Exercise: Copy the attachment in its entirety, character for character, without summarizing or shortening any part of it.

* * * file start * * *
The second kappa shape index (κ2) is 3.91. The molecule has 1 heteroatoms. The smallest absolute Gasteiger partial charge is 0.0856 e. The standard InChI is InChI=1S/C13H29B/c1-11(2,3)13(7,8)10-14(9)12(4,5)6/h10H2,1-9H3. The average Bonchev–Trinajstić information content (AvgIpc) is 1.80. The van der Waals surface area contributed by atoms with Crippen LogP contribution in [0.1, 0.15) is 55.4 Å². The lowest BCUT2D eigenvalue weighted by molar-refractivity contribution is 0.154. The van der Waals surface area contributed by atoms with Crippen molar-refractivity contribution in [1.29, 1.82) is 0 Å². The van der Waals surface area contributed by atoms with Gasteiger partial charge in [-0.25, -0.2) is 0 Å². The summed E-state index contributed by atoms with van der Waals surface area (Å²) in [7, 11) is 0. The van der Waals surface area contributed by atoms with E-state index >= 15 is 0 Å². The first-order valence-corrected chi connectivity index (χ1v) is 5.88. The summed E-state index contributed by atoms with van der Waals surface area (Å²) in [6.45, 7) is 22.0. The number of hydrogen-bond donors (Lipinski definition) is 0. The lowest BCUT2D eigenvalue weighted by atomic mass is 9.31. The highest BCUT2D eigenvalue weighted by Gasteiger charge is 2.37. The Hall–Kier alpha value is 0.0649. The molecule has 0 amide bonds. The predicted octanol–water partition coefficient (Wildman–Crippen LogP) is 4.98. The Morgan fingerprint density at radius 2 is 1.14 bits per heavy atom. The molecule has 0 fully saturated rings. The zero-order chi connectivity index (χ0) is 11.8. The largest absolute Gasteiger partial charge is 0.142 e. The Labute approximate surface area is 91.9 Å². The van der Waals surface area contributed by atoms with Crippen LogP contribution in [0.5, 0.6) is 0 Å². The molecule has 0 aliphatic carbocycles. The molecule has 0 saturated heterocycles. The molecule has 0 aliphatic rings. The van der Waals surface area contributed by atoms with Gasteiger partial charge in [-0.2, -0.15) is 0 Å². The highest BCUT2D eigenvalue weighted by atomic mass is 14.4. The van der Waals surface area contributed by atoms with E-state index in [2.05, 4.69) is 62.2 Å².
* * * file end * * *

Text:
The second kappa shape index (κ2) is 3.91. The molecule has 1 heteroatoms. The smallest absolute Gasteiger partial charge is 0.0856 e. The standard InChI is InChI=1S/C13H29B/c1-11(2,3)13(7,8)10-14(9)12(4,5)6/h10H2,1-9H3. The average Bonchev–Trinajstić information content (AvgIpc) is 1.80. The van der Waals surface area contributed by atoms with Crippen LogP contribution in [0.1, 0.15) is 55.4 Å². The lowest BCUT2D eigenvalue weighted by molar-refractivity contribution is 0.154. The van der Waals surface area contributed by atoms with Crippen molar-refractivity contribution in [1.29, 1.82) is 0 Å². The van der Waals surface area contributed by atoms with Gasteiger partial charge in [-0.25, -0.2) is 0 Å². The summed E-state index contributed by atoms with van der Waals surface area (Å²) in [7, 11) is 0. The van der Waals surface area contributed by atoms with E-state index >= 15 is 0 Å². The first-order valence-corrected chi connectivity index (χ1v) is 5.88. The summed E-state index contributed by atoms with van der Waals surface area (Å²) in [6.45, 7) is 22.0. The number of hydrogen-bond donors (Lipinski definition) is 0. The lowest BCUT2D eigenvalue weighted by atomic mass is 9.31. The highest BCUT2D eigenvalue weighted by Gasteiger charge is 2.37. The Hall–Kier alpha value is 0.0649. The molecule has 0 amide bonds. The predicted octanol–water partition coefficient (Wildman–Crippen LogP) is 4.98. The Morgan fingerprint density at radius 2 is 1.14 bits per heavy atom. The molecule has 0 fully saturated rings. The zero-order chi connectivity index (χ0) is 11.8. The largest absolute Gasteiger partial charge is 0.142 e. The Labute approximate surface area is 91.9 Å². The van der Waals surface area contributed by atoms with Crippen LogP contribution in [0.5, 0.6) is 0 Å². The molecule has 0 aliphatic carbocycles. The molecule has 0 saturated heterocycles. The molecule has 0 aliphatic rings. The van der Waals surface area contributed by atoms with Gasteiger partial charge in [-0.2, -0.15) is 0 Å². The highest BCUT2D eigenvalue weighted by atomic mass is 14.4. The van der Waals surface area contributed by atoms with E-state index in [2.05, 4.69) is 62.2 Å².